Wonder Ventures Launches $31 Million Fund Focused Exclusively on LA Startups
Cameron Venti | Unsplash

Wonder Ventures Launches $31 Million Fund Focused Exclusively on LA Startups

After hitting the jackpot with hometown bets like shopping app Honey, Los Angeles venture capital firm Wonder Ventures is doubling down with a new early-stage fund focused exclusively on L.A. startups.

Santa Monica-based Wonder has raised $31 million for its new venture fund, founder and managing partner Dustin Rosen told dot.LA. The new fund is double the size of the $15 million pre-seed fund that Wonder raised in 2018, and like that one it will target fledgling L.A.-based startups that Rosen believes are too easily overlooked by larger VCs.


“The L.A. ecosystem is really mature as far as a place to build technology companies, and more capital than ever is coming into L.A. to fund our companies as they grow and scale toward an IPO,” Rosen said, noting that Wonder already deploys more than 90% of its capital in Southern California-based ventures. “We still believe that the earliest stage is underfunded—pre-traction and pre-seed. That stage is the hardest time to raise and get elite investors, and that explicitly is what Wonder does.”

Rosen pointed to an eclectic group of more than 60 L.A.-based founders and tech executives who have invested in its latest fund, including those from current and former Wonder portfolio companies like Clutter, Tala, and Honey. Other investors from local startup success stories like Snap, GoodRx, and Dollar Shave Club also pitched in.

Fom left to right: Valentina Rodriguez, senior investor; Dustin Rosen, managing partner; and Taylor Bolhack, head of platform and community for Wonder Ventures. Courtesy of Wonder Ventures

Among the first companies to be funded by the new vehicle is RealAppeal, a Santa Monica-based startup that finds savings in homeowners’ property tax assessment bills through an appeals process. Rosen said he filed his own appeal on the company’s website as its founders made their pitch to him on the phone. “I hope to save thousands of dollars,” he noted.

Among Wonder’s most successful investments to date has been Honey, the ecommerce rewards app that PayPal acquired for $4 billion in 2019. The VC’s initial early-stage investment in the Arts District-based startup returned an exit worth more than Wonder’s entire $5 million first fund, according to Rosen.

The firm’s largest portfolio holding today is WhatNot, the Marina del Rey-based livestream auction marketplace that raised more than $220 million in venture capital last year on the way to reaching a unicorn valuation of $1.5 billion. That investment has proven even more lucrative than its bet on Honey; Rosen noted that the current value of Wonder’s stake in WhatNot is “worth more than the entire [$15 million] second fund.”

In addition to launching the new fund, Wonder has made two new hires to help oversee its portfolio of nearly 80 companies. Valentina Rodriguez, formerly an analyst and trader with Morgan Stanley, has joined the venture firm as a senior investor, while Taylor Bolhack, previously with Santa Monica-based micromobility operator Bird, has been named head of platform and community.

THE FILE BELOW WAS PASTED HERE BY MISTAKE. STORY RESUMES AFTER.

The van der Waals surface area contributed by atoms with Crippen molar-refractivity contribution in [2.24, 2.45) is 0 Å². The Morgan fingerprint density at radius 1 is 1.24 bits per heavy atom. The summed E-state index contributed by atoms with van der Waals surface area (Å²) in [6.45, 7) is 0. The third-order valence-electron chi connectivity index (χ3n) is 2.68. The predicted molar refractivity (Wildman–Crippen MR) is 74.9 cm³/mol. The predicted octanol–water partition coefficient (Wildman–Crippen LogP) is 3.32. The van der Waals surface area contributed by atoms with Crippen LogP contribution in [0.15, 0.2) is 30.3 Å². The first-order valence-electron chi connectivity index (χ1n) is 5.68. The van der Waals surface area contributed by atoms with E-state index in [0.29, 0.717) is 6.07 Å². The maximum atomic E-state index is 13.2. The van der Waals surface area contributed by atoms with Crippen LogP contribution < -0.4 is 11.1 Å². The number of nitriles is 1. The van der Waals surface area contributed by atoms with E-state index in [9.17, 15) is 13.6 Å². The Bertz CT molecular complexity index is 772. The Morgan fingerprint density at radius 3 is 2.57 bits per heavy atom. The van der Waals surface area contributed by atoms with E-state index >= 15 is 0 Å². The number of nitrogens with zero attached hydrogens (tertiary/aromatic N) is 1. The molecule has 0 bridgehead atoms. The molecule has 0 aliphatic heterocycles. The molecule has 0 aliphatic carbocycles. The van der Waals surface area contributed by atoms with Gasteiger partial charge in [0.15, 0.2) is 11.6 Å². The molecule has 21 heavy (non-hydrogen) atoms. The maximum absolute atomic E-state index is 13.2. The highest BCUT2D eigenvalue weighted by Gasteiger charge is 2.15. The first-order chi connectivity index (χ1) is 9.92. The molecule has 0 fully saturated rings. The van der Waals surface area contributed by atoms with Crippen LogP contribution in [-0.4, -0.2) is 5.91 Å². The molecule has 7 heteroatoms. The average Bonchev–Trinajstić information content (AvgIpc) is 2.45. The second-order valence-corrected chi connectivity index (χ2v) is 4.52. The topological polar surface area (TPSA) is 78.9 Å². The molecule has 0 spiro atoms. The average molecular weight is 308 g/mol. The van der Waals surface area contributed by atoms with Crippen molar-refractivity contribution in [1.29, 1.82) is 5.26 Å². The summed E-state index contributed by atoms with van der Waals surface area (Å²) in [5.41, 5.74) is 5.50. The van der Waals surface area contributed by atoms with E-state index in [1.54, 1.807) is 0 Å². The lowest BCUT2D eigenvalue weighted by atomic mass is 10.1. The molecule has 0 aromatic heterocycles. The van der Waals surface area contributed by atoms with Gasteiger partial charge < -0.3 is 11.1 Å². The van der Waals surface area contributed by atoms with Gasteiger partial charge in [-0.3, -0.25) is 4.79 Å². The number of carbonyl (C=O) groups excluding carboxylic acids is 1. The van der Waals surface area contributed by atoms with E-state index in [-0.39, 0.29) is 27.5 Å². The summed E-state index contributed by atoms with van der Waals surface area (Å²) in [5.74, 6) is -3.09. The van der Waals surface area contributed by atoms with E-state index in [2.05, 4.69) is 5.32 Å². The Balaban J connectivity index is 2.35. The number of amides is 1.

Wonder Ventures isn’t the only L.A-based VC firm targeting local seed and pre-seed startups. After five years with San Francisco-based Crosslink Capital, investor Joe Guzel has launched a fintech-focused early-stage fund with McLain Southworth called Haven Ventures, Guzel told the LA Venture podcast this week.

Subscribe to our newsletter to catch every headline.

Cadence
Meet the Bird ‘Fleet Managers’ Who Hunt and Release E-Scooters in Downtown Los Angeles
Photo by Maylin Tu

It’s Friday night in Downtown Los Angeles and fleet manager Adan Aceves is cruising the streets in his Ford Ranger pickup truck looking for a bird — not an e-scooter, but an actual bird.

“First time I saw the bird I was wondering what the hell is it doing in Downtown?,” said Aceves. “It doesn't seem like a city bird, like a pigeon or a seagull…The second time I realized, ‘Damn, I only find this fool in Skid Row.’”

We never come across the mysterious bird who acts like a human. Instead, we drive the streets of Downtown, dropping off and picking up scooters — a different type of Bird — under the bright lights and amid throngs of people, many of them dressed to the nines and out on the town, looking for a good time.

By day, Aceves, 41, works in his family’s business repairing power tools in South Central. By night, he deploys, charges and rebalances e-scooters for Bird, one of eleven fleet managers located Downtown. The zone that he covers includes Dignity Health on Grand Avenue (once called California Hospital) where he was born.

Read moreShow less
Maylin Tu
Maylin Tu is a freelance writer who lives in L.A. She writes about scooters, bikes and micro-mobility. Find her hovering by the cheese at your next local tech mixer.
Sunset over LA
Courtesy of Cedric Letsch on Unsplash

Yesterday afternoon millions Californians around the state received an emergency alert straight to their mobile phones asking them to conserve power as the electric grid teetered on edge of collapse. The move came as the state battles on through an historic heatwave that has laid bare the shortcoming of its infrastructure in the face of a new and hotter climate.

Read moreShow less
David Shultz

David Shultz reports on clean technology and electric vehicles, among other industries, for dot.LA. His writing has appeared in The Atlantic, Outside, Nautilus and many other publications.

RELATEDTRENDING
LA TECH JOBS
interchangeLA